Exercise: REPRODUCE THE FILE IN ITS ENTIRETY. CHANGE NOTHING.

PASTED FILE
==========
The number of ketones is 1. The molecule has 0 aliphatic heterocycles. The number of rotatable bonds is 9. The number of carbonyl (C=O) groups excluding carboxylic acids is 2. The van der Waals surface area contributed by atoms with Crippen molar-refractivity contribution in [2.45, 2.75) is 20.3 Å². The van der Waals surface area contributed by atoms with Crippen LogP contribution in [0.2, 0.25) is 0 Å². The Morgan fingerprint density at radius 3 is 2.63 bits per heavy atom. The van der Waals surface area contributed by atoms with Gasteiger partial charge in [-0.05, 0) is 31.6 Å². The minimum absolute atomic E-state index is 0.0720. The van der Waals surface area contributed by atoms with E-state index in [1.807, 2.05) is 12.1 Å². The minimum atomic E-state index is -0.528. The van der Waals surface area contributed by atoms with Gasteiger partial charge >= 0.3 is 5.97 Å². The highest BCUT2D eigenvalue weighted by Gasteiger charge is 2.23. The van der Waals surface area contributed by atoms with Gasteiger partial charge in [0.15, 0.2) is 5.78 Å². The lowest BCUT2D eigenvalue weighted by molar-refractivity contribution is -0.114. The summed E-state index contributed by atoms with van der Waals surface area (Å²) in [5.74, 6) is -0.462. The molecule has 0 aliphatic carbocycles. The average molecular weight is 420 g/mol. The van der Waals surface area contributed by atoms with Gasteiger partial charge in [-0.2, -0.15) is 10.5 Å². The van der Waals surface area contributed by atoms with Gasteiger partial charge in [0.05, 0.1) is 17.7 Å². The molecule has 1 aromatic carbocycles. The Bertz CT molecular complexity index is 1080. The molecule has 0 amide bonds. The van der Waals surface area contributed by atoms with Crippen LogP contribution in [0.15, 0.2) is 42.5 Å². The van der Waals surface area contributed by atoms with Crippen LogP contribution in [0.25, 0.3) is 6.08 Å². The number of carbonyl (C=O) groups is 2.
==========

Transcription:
The number of ketones is 1. The molecule has 0 aliphatic heterocycles. The number of rotatable bonds is 9. The number of carbonyl (C=O) groups excluding carboxylic acids is 2. The van der Waals surface area contributed by atoms with Crippen molar-refractivity contribution in [2.45, 2.75) is 20.3 Å². The van der Waals surface area contributed by atoms with Crippen LogP contribution in [0.2, 0.25) is 0 Å². The Morgan fingerprint density at radius 3 is 2.63 bits per heavy atom. The van der Waals surface area contributed by atoms with Gasteiger partial charge in [-0.05, 0) is 31.6 Å². The minimum absolute atomic E-state index is 0.0720. The van der Waals surface area contributed by atoms with E-state index in [1.807, 2.05) is 12.1 Å². The minimum atomic E-state index is -0.528. The van der Waals surface area contributed by atoms with Gasteiger partial charge >= 0.3 is 5.97 Å². The highest BCUT2D eigenvalue weighted by Gasteiger charge is 2.23. The van der Waals surface area contributed by atoms with Gasteiger partial charge in [0.15, 0.2) is 5.78 Å². The lowest BCUT2D eigenvalue weighted by molar-refractivity contribution is -0.114. The summed E-state index contributed by atoms with van der Waals surface area (Å²) in [5.74, 6) is -0.462. The molecule has 0 aliphatic carbocycles. The average molecular weight is 420 g/mol. The van der Waals surface area contributed by atoms with Gasteiger partial charge in [-0.2, -0.15) is 10.5 Å². The van der Waals surface area contributed by atoms with Gasteiger partial charge in [0.05, 0.1) is 17.7 Å². The molecule has 1 aromatic carbocycles. The Bertz CT molecular complexity index is 1080. The molecule has 0 amide bonds. The van der Waals surface area contributed by atoms with Crippen LogP contribution in [0.15, 0.2) is 42.5 Å². The van der Waals surface area contributed by atoms with Crippen LogP contribution in [0.25, 0.3) is 6.08 Å². The number of carbonyl (C=O) groups is 2.